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Sawmill / Olson Kundig | ArchDaily

Sawmill / Olson Kundig | ArchDaily

Sawmill / Olson Kundig, © Kevin Scott / Olson Kundig
© Kevin Scott / Olson Kundig


© Gabe Border


© Kevin Scott / Olson Kundig


© Kevin Scott / Olson Kundig


© Kevin Scott / Olson Kundig






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© Kevin Scott / Olson Kundig
© Kevin Scott / Olson Kundig

Text description provided by the architects. Set in the harsh high desert of California, Sawmill is a family retreat embedded into the tough, scrubby landscape. Sawmill harnesses the challenges and opportunities of its remote site, emphasizing sustainable strategies and reclaimed materials. Demonstrating that high design can also be high performance, Sawmill is a net-zero home that operates completely off the grid.


© Gabe Border
© Gabe Border

The client brief called for a self-sufficient home that maximized connection between architecture and nature, and between family members inside. Riffing on the tradition of tents around a campfire, the house is comprised of three wings connected by the central hearth in the living area. Here, a 12-by-26-foot window wall retracts with the turn of a wheel, transforming the outdoor patio into the fourth “tent” around the fire.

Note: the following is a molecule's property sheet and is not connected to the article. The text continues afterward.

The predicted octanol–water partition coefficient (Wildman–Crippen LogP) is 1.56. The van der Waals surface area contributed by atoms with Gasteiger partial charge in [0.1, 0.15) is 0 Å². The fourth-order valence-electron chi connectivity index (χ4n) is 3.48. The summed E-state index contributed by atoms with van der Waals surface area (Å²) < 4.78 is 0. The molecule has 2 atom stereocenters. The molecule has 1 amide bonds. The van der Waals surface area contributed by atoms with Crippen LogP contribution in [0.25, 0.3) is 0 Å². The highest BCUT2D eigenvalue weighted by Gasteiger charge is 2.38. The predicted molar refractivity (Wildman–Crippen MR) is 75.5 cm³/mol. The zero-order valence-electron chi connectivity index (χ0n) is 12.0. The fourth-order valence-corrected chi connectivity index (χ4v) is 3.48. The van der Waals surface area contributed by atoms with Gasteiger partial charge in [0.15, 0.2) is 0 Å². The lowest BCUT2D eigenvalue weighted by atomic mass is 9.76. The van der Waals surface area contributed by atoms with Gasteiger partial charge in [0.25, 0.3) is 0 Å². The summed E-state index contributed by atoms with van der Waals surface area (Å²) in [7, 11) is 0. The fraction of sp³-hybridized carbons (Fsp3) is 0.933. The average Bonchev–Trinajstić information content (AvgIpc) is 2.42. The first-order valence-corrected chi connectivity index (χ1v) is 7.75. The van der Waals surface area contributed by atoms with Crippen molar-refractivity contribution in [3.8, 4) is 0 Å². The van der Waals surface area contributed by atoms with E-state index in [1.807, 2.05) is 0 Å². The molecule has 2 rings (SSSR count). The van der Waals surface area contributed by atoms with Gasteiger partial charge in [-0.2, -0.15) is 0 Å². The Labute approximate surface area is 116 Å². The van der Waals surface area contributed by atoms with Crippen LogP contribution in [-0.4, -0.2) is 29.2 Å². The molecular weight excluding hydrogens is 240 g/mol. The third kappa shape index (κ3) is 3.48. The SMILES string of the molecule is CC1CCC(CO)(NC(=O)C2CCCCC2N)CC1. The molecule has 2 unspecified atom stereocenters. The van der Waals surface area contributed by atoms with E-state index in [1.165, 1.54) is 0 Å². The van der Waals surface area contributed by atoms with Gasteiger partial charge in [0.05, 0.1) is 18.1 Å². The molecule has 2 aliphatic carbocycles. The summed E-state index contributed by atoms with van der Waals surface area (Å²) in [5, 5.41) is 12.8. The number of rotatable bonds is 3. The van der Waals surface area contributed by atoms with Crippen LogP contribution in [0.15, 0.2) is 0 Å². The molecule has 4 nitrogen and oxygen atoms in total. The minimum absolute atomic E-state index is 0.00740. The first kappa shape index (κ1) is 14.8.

© Gabe Border
© Gabe Border


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© Kevin Scott / Olson Kundig
© Kevin Scott / Olson Kundig

Tough as nails, Sawmill is made from durable materials that can withstand the harsh climate, where fires are a major hazard in summer and winters are extremely cold. The design approach was driven by a scavenger mentality, seeking always to do more with less, including using salvaged and recycled materials whenever possible.


© Gabe Border
© Gabe Border

Carefully sited to minimize disturbance to its remote environment, Sawmill acknowledges that while the desert is harsh, it is also fragile. Historically, the valley had been used for mining, ranching and logging – hence the name “Sawmill.” Recognizing this past exploitation of the site, the homeowners wanted their house to give back to the land, rather than take from it. Sawmill stands as a testament to high design as an environmental ethic – a building that connects people to place.


© Gabe Border
© Gabe Border

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Sawmill / Olson Kundig | ArchDaily

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